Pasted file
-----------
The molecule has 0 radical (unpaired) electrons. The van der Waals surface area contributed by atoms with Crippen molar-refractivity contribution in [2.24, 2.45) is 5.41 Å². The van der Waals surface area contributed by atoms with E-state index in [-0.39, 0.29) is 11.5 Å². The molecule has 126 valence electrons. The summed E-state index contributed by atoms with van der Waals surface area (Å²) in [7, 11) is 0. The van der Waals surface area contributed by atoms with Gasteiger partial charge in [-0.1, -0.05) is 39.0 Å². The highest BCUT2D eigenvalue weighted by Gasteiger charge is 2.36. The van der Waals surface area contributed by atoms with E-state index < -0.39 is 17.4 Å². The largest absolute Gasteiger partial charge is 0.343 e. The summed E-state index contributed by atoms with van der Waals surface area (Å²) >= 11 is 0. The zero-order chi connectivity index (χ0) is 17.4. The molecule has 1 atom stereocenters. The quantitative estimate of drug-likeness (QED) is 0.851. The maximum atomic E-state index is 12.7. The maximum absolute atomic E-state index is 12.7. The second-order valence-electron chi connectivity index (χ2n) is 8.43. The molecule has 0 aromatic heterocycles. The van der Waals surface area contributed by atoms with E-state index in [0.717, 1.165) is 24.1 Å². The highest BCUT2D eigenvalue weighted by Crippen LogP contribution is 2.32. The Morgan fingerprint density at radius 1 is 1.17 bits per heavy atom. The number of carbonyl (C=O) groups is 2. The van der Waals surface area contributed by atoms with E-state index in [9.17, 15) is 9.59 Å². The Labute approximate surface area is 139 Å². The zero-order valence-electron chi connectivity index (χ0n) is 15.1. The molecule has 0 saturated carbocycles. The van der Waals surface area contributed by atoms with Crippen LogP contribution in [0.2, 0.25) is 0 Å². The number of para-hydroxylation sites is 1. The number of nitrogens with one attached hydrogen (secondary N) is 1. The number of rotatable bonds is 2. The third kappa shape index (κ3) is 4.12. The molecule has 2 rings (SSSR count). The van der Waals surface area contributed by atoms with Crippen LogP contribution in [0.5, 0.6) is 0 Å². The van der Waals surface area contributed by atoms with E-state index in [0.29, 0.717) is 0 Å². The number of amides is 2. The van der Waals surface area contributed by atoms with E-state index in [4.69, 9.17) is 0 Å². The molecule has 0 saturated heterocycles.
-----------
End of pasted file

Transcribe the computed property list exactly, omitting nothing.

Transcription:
The molecule has 0 radical (unpaired) electrons. The van der Waals surface area contributed by atoms with Crippen molar-refractivity contribution in [2.24, 2.45) is 5.41 Å². The van der Waals surface area contributed by atoms with E-state index in [-0.39, 0.29) is 11.5 Å². The molecule has 126 valence electrons. The summed E-state index contributed by atoms with van der Waals surface area (Å²) in [7, 11) is 0. The van der Waals surface area contributed by atoms with Gasteiger partial charge in [-0.1, -0.05) is 39.0 Å². The highest BCUT2D eigenvalue weighted by Gasteiger charge is 2.36. The van der Waals surface area contributed by atoms with E-state index < -0.39 is 17.4 Å². The largest absolute Gasteiger partial charge is 0.343 e. The summed E-state index contributed by atoms with van der Waals surface area (Å²) >= 11 is 0. The zero-order chi connectivity index (χ0) is 17.4. The molecule has 1 atom stereocenters. The quantitative estimate of drug-likeness (QED) is 0.851. The maximum atomic E-state index is 12.7. The maximum absolute atomic E-state index is 12.7. The second-order valence-electron chi connectivity index (χ2n) is 8.43. The molecule has 0 aromatic heterocycles. The van der Waals surface area contributed by atoms with E-state index in [0.717, 1.165) is 24.1 Å². The highest BCUT2D eigenvalue weighted by Crippen LogP contribution is 2.32. The Morgan fingerprint density at radius 1 is 1.17 bits per heavy atom. The number of carbonyl (C=O) groups is 2. The van der Waals surface area contributed by atoms with E-state index in [9.17, 15) is 9.59 Å². The Labute approximate surface area is 139 Å². The zero-order valence-electron chi connectivity index (χ0n) is 15.1. The molecule has 0 saturated carbocycles. The van der Waals surface area contributed by atoms with Crippen LogP contribution in [0.2, 0.25) is 0 Å². The number of para-hydroxylation sites is 1. The number of nitrogens with one attached hydrogen (secondary N) is 1. The number of rotatable bonds is 2. The third kappa shape index (κ3) is 4.12. The molecule has 2 rings (SSSR count). The van der Waals surface area contributed by atoms with Crippen LogP contribution in [0.5, 0.6) is 0 Å². The van der Waals surface area contributed by atoms with E-state index in [0.29, 0.717) is 0 Å². The number of amides is 2. The van der Waals surface area contributed by atoms with E-state index in [4.69, 9.17) is 0 Å². The molecule has 0 saturated heterocycles.